COLUMBIA — The Minority Men’s Network awarded Breosha Williams its annual Ron Marley Memorial Scholarship.
“I was really surprised that I got it,” Williams said.
The 2010 Hickman High School graduate went through a file cabinet full of scholarships at her school and filled out all the ones she was eligible for. She said she by the time she graduated, she had all A's, something she hadn't done before.
“I think that whenever you work hard, it’s nice to be able to see it pay off,” Williams said.
Williams worked at the Missouri Theatre Center for the Arts her junior year and now works in food service at Boone Hospital Center. She pays for her own gas and phone bill and plans to help her parents pay for her college education. She said the jobs have taught her to appreciate everything she has.
Along with a friend, Williams started a program in January to teach children how to sew. The program expanded from one student to ten, Williams said.
“It’s crazy at times, but they have fun and that’s all that matters,” Williams said. “And they learned how to sew.”
In the fall, Williams will attend Stephens College, where she plans to major in fashion design and business.
“I have my own designs,” Williams said. “I want to be a designer and have my own stores.”
Williams received $1,000 from the Minority Men’s Network and was honored at a luncheon Friday, June 18, at the University Club.
Group member Steve Calloway attended the “fantastic” reception for Williams.
“She’s an outstanding young woman,” Calloway said.
The scholarship selection committee chose Williams after reviewing applications and essays from several Columbia high school seniors.
Eliot Battle and Arvarh Strickland started the organization “to take up some of the issues to ensure equity among minorities,” Robert Ross, the organization's president, said. “Through our development, we created a scholarship fund.”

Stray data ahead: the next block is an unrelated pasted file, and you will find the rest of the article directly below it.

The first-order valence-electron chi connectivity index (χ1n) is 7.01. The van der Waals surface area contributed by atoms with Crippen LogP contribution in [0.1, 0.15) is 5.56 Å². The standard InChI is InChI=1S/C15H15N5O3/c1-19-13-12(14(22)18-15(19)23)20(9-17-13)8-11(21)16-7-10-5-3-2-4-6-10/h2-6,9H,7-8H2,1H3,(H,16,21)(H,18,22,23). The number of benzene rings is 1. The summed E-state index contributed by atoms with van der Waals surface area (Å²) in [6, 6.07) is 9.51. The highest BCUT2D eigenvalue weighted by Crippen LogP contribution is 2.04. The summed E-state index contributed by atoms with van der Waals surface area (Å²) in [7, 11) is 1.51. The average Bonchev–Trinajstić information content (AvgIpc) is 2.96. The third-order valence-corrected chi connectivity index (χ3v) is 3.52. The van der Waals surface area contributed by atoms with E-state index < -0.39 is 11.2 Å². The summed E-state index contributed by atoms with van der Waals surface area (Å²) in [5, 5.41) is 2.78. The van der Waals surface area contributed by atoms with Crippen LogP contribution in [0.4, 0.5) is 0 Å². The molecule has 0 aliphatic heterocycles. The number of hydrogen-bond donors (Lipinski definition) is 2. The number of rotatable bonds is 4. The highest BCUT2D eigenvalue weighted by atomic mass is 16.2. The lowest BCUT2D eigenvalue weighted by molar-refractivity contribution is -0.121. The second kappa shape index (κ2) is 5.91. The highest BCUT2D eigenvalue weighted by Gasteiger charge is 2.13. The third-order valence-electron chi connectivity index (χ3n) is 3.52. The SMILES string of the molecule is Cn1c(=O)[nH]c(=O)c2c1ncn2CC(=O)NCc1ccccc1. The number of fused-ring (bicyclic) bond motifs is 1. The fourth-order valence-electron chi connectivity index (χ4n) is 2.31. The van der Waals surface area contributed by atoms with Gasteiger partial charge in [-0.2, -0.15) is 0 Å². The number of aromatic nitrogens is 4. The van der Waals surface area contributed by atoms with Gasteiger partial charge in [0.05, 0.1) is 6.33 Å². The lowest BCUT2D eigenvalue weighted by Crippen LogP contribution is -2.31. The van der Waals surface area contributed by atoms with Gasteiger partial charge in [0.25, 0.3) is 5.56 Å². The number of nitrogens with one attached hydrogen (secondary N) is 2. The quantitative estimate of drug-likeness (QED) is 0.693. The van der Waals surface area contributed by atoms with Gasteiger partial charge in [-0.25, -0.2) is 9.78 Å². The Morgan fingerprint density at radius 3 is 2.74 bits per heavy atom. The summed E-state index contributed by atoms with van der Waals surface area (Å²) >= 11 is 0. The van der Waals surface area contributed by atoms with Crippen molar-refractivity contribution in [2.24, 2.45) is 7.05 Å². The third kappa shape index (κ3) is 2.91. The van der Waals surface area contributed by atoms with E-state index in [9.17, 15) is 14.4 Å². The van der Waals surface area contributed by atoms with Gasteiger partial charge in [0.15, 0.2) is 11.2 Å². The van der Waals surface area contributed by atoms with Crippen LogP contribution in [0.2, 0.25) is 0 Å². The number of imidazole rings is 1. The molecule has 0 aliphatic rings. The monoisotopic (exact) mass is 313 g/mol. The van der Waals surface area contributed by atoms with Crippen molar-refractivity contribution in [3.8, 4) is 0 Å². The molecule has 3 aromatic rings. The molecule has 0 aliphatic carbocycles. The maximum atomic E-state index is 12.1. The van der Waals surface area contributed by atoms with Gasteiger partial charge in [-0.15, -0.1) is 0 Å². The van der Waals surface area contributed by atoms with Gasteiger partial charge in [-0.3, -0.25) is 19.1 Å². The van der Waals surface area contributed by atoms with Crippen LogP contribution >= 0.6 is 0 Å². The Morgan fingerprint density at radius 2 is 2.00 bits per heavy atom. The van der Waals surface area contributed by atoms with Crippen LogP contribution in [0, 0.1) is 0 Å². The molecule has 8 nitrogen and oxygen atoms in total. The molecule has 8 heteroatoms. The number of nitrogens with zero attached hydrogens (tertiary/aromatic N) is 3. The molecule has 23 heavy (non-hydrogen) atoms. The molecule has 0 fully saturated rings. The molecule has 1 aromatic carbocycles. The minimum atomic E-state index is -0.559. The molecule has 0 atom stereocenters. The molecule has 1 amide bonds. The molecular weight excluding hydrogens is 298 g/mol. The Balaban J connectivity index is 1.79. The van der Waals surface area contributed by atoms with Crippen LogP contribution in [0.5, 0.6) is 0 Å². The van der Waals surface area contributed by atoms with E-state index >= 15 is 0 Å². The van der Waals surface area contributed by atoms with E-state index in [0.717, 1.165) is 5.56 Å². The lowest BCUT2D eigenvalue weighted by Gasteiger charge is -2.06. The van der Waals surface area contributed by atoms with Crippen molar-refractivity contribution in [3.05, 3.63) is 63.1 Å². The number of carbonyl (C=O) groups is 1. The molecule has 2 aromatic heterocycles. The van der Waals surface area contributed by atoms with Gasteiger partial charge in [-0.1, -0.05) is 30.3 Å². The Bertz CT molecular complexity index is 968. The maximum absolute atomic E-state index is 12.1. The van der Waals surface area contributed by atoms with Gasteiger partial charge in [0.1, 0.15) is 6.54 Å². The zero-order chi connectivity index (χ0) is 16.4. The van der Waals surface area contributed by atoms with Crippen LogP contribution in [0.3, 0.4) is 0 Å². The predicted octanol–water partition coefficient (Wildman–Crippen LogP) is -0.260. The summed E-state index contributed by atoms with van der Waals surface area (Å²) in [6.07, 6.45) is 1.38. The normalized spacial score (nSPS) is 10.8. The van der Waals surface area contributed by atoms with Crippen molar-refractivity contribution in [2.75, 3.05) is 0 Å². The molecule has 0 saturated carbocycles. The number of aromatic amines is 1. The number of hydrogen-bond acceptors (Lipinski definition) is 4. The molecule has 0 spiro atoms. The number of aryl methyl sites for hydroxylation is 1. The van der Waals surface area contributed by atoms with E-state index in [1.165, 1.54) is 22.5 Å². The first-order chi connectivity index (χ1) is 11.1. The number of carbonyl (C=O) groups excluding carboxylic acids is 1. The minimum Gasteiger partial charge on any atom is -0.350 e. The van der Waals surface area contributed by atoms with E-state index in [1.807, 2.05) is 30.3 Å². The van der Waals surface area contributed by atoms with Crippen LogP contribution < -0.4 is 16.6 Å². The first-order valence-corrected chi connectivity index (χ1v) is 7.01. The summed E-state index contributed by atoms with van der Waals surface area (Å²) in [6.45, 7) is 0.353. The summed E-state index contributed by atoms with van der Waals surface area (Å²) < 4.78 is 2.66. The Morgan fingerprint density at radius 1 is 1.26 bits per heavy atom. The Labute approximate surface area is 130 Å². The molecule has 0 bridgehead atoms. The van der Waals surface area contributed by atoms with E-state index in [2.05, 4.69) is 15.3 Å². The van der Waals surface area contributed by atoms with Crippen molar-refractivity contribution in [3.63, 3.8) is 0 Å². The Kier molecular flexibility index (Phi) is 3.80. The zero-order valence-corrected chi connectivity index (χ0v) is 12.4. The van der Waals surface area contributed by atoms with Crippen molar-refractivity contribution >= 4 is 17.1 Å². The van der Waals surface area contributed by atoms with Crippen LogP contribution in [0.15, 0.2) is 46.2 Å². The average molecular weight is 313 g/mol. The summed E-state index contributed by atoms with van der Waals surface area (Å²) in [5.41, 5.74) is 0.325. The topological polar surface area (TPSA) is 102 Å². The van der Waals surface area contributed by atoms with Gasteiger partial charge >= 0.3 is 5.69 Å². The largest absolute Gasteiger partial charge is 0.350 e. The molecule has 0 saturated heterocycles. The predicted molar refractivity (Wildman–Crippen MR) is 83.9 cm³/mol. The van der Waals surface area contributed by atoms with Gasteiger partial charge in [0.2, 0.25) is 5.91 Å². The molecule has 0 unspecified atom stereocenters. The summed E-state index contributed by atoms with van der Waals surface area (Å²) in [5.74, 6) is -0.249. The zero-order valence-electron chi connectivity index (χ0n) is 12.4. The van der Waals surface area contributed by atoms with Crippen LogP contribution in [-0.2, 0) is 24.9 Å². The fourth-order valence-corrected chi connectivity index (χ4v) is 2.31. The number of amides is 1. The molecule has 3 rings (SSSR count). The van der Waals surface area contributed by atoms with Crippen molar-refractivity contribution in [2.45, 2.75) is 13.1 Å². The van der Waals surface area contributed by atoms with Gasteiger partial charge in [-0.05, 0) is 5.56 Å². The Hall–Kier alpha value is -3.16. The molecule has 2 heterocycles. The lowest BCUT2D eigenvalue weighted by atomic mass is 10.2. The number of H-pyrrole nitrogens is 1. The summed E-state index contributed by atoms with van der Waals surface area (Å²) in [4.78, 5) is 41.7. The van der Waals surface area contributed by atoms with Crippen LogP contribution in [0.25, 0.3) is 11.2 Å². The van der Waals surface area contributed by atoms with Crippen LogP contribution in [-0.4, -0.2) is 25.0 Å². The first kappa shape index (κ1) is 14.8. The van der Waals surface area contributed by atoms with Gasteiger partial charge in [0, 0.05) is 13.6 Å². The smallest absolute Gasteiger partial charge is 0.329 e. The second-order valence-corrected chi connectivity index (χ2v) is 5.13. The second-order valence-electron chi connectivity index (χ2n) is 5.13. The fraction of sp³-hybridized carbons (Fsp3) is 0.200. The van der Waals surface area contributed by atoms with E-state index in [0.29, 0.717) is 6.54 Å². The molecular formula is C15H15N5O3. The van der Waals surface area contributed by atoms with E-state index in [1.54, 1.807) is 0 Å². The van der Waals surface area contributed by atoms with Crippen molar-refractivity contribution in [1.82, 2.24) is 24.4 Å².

This year marks the eighth year of the Ron Marley Memorial Scholarship Fund and the network’s 12th scholarship award.
“Back in 1997, Ron Marley saw a need for some type of educational assistance and he suggested that we start up a scholarship fund,” Ross said. “He placed $200 on the table to get it started, and some of the members followed suit that day.”
Then, in 1999 Marley and four of his family members died in a car accident around Christmas time. Marley’s son, Jean Paul Marley, survived and personally asked the group to develop a scholarship. He then helped present the first award.
“That was very special, and we felt it was a connection that was very important for us and for him,” Ross said.
Requirements for the scholarship include a 3.0 GPA, participation in activities that demonstrate leadership potential and acceptance at a university or college. The Minority Men’s Network also considers the element of need, Ross said.
Williams fulfilled the requirements. She said her motivation to work hard comes from a desire for success in her career.
“I want to be able to wake up and go to my job and like it,” Williams said. “I don’t want to regret all the things I could have done a long time ago.”